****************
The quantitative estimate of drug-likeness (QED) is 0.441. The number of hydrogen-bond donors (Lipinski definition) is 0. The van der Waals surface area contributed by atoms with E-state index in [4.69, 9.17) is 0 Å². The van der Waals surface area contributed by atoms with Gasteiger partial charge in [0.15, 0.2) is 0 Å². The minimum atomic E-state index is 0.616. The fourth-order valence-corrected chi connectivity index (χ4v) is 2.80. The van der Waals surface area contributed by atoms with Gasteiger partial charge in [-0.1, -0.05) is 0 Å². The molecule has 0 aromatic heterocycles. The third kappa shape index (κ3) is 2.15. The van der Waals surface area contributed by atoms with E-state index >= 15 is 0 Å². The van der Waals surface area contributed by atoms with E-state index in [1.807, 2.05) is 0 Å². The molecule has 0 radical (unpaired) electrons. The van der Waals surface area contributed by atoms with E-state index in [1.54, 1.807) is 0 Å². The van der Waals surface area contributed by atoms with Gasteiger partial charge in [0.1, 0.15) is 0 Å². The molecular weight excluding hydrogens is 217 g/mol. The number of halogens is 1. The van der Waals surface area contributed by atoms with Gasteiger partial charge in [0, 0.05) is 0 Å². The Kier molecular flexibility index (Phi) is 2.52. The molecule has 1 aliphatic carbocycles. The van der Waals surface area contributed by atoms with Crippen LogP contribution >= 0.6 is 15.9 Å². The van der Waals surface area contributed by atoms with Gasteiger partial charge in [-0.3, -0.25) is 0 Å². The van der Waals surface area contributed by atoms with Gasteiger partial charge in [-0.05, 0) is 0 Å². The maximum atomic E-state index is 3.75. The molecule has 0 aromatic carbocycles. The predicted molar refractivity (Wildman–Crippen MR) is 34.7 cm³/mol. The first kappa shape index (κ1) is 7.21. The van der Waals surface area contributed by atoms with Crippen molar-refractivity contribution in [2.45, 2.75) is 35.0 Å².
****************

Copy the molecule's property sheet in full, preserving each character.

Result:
The quantitative estimate of drug-likeness (QED) is 0.441. The number of hydrogen-bond donors (Lipinski definition) is 0. The van der Waals surface area contributed by atoms with E-state index in [4.69, 9.17) is 0 Å². The van der Waals surface area contributed by atoms with Gasteiger partial charge in [0.15, 0.2) is 0 Å². The minimum atomic E-state index is 0.616. The fourth-order valence-corrected chi connectivity index (χ4v) is 2.80. The van der Waals surface area contributed by atoms with Gasteiger partial charge in [-0.1, -0.05) is 0 Å². The molecule has 0 aromatic heterocycles. The third kappa shape index (κ3) is 2.15. The van der Waals surface area contributed by atoms with E-state index >= 15 is 0 Å². The van der Waals surface area contributed by atoms with E-state index in [1.807, 2.05) is 0 Å². The molecule has 0 radical (unpaired) electrons. The van der Waals surface area contributed by atoms with E-state index in [1.54, 1.807) is 0 Å². The van der Waals surface area contributed by atoms with Gasteiger partial charge in [0.1, 0.15) is 0 Å². The molecular weight excluding hydrogens is 217 g/mol. The number of halogens is 1. The van der Waals surface area contributed by atoms with Gasteiger partial charge in [0, 0.05) is 0 Å². The Kier molecular flexibility index (Phi) is 2.52. The molecule has 1 aliphatic carbocycles. The van der Waals surface area contributed by atoms with Crippen LogP contribution >= 0.6 is 15.9 Å². The van der Waals surface area contributed by atoms with Gasteiger partial charge in [-0.3, -0.25) is 0 Å². The van der Waals surface area contributed by atoms with Gasteiger partial charge in [-0.05, 0) is 0 Å². The maximum atomic E-state index is 3.75. The molecule has 0 aromatic carbocycles. The predicted molar refractivity (Wildman–Crippen MR) is 34.7 cm³/mol. The first kappa shape index (κ1) is 7.21. The van der Waals surface area contributed by atoms with Crippen molar-refractivity contribution in [2.45, 2.75) is 35.0 Å².